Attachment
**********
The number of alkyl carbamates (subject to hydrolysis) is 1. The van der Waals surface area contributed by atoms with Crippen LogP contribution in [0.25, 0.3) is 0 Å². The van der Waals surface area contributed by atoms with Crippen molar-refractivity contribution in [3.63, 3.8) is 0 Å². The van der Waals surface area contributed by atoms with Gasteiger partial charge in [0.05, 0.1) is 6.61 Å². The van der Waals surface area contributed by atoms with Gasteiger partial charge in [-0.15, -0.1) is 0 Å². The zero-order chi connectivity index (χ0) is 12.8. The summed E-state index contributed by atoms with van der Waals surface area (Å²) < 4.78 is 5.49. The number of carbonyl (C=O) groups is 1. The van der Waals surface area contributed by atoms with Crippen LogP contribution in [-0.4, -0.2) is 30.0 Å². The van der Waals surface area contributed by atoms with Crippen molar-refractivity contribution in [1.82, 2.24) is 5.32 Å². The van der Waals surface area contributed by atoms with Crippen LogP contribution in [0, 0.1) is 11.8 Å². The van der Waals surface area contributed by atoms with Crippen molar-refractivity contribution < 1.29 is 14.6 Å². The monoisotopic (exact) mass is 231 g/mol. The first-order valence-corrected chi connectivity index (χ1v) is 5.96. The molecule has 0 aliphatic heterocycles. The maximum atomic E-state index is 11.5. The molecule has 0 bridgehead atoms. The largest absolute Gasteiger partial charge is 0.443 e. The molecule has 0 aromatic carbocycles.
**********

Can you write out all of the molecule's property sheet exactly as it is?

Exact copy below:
The number of alkyl carbamates (subject to hydrolysis) is 1. The van der Waals surface area contributed by atoms with Crippen LogP contribution in [0.25, 0.3) is 0 Å². The van der Waals surface area contributed by atoms with Crippen molar-refractivity contribution in [3.63, 3.8) is 0 Å². The van der Waals surface area contributed by atoms with Gasteiger partial charge in [0.05, 0.1) is 6.61 Å². The van der Waals surface area contributed by atoms with Gasteiger partial charge in [-0.15, -0.1) is 0 Å². The zero-order chi connectivity index (χ0) is 12.8. The summed E-state index contributed by atoms with van der Waals surface area (Å²) < 4.78 is 5.49. The number of carbonyl (C=O) groups is 1. The van der Waals surface area contributed by atoms with Crippen LogP contribution in [-0.4, -0.2) is 30.0 Å². The van der Waals surface area contributed by atoms with Crippen molar-refractivity contribution in [1.82, 2.24) is 5.32 Å². The van der Waals surface area contributed by atoms with Crippen LogP contribution in [0, 0.1) is 11.8 Å². The van der Waals surface area contributed by atoms with Crippen molar-refractivity contribution < 1.29 is 14.6 Å². The monoisotopic (exact) mass is 231 g/mol. The first-order valence-corrected chi connectivity index (χ1v) is 5.96. The molecule has 0 aliphatic heterocycles. The maximum atomic E-state index is 11.5. The molecule has 0 bridgehead atoms. The largest absolute Gasteiger partial charge is 0.443 e. The molecule has 0 aromatic carbocycles.